Pollsters routinely point to their industry’s long record of success in predicting the outcome of the popular vote for the U.S. president. However, it is the statewide elections that matter most, since the president is chosen through the Electoral College and not through a national popular vote. In close national elections, reliable state polls and insightful state-level voting analyses are essential parts of predicting electoral votes and the result of the Presidential election, as well as control of the Congress. Given the likelihood of yet another close election in 2008, our ability to predict the ultimate outcome depends greatly on polls taken at the state level. But who is conducting these polls and how much does their reliability vary from state to state? What are the key demographic and social trends that really drive voting trends in the battleground states? Moreover, how will the statewide polls be affected by having, for the first time in history, a major party candidate who is African American?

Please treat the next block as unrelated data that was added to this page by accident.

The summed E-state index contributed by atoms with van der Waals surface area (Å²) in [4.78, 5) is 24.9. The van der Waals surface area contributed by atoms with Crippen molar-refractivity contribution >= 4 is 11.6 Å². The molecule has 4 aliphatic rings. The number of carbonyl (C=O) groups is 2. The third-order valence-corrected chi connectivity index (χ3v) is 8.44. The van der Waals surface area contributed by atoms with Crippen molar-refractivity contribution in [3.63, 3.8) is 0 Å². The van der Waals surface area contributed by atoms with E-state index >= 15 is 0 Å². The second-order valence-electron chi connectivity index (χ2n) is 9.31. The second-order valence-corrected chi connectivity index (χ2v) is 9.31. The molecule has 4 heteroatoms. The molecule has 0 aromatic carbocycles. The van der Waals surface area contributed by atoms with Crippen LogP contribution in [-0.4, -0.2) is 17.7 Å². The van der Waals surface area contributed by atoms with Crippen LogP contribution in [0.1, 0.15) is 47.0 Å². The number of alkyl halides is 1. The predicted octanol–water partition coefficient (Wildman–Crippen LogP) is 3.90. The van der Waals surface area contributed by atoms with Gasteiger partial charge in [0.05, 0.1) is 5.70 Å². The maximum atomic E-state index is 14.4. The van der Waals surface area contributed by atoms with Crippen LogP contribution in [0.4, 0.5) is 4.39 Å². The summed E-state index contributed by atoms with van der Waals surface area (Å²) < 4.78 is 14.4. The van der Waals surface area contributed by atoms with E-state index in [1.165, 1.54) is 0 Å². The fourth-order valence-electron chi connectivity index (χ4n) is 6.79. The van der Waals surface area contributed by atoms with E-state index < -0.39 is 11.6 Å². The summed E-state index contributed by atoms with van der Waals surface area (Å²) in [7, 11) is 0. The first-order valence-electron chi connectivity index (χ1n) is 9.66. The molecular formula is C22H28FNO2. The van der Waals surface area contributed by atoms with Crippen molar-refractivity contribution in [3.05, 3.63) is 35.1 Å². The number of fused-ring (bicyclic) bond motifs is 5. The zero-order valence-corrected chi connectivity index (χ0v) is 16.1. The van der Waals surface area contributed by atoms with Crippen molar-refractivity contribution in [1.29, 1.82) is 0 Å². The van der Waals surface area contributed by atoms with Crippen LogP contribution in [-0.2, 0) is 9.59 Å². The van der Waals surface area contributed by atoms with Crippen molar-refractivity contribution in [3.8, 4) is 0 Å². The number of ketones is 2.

The 2008 Presidential Election: Can the State Polls be Trusted?
On October 7, CSDP co-sponsored a panel discussion on the reliability of state polls in this election.
Christopher Achen, Department of Politics, Princeton University
Larry Hugick, Chairman, Princeton Survey Research Associates International
Andrew Gelman, Departments of Statistics and Political Science, Columbia University
Joe Lenski, Executive Vice President and Co-Founder, Edison Media Research
Co-sponsors: Woodrow Wilson School of Public and International Affairs, the Center for the Study of Democratic Politics, The New York and New Jersey chapters of the American Association for Public Opinion Research